After honoring a Christmas gift, an Iron Maiden ticket for their UBS area gig, and attending Accept at Stereo Garden two nights later, I planned on wrapping a busy but fun mini-break from work with one more concert.
I arrived at Penn Station just as Sony Hall opened their doors and decided to get the adrenaline pumping by walking to W 46th St with a half hour to spare while waiting for the show to start.
The first band on was a prog metal quartet called Images of Eden. A great opener. They concluded their short set with a cover of Fight the Good Fight, by Triumph.
DJ Alex Kayne did it up between sets to keep the vibes effervescent, getting everyone ready for a fun time with the Michael Schenker Group, spinning the greats like Judas Priest and some recurrent artists such as Sixx: A.M.
The primary support was the voice of Mr. Big, Eric Martin. Eric’s band consisted of Hall & Oates picker G. E. Smith and Trixter’s bassist P.J. Farley, including the drummer from Ted Nugent named Jason Hartless. With a minimal set time, Eric and his bandmates dug deep for the super fans of Mr. Big with Take Cover and Dancin’ with My Devils, a few throw-back Mr. Big cuts, and paid tribute to Cat Stevens with a cover of Wild World. Eric convinced me to admire Mr. Big more than I initially did.
After Eric warmed up Sony Hall, it was time for the feature presentation. I was excited to finally see the guitar icon who influenced Adrian Smith, Kirk Hammett, and the late Eddie Van Halen.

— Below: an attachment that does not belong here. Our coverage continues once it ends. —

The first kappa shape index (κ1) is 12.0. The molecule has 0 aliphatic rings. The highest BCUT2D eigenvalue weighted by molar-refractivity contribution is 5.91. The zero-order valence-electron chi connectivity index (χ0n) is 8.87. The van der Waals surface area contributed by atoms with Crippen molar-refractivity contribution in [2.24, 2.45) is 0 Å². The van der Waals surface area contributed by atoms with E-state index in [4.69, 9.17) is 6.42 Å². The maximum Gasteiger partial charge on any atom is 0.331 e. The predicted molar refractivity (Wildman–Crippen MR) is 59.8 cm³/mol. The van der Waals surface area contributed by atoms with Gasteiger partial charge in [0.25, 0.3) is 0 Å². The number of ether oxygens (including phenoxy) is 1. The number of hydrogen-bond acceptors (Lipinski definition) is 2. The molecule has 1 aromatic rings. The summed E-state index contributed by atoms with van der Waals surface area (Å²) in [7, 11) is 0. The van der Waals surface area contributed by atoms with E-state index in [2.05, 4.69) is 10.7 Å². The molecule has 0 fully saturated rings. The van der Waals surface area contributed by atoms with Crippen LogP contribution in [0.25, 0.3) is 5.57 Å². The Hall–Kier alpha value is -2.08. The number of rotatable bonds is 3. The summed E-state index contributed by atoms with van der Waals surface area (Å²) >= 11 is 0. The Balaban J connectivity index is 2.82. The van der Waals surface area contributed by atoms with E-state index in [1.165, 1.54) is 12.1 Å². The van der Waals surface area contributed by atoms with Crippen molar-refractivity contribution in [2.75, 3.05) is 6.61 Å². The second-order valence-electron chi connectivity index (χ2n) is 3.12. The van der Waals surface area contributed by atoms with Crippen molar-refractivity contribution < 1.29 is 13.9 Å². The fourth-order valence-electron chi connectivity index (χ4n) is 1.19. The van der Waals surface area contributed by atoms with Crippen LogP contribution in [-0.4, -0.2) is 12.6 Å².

MSG started with Michael opening the set with Into the Arena, an instrumental. After that opening number, the setlist was mostly a mixture of UFO numbers like Doctor Doctor and various Michael Schenker Group originals like Armed and Ready, Sail the Darkness, and Cry for the Nations.
Handling vocal duties was Ronnie Romaro, a very loud and Dio-like crooner. His voice matched perfectly with the originals and UFO covers. The ten-minute version of Rock Bottom received the loudest audience reaction of the night. Michael showed everyone that he is still at the top of his game, with one of his top-shelf guitar solos being one of the more popular and respected solos from the first wave of British heavy metal arias.
The Michael Schenker Group played an hour and thirty-five-minute set. It went by quickly. The entire band enjoyed every moment. As great as it was seeing Michael salute fifty years of his musical history as a solo artist and with UFO, it would have been cool to see him celebrate his time in Scorpions, to hear something from Lonesome Crow or Lovedrive. But hey, c’est la vie. With fifty years of musical excellence now under his belt, Michael Schenker will keep rocking this omniverse and all the others. Thank you, Michael Schenker.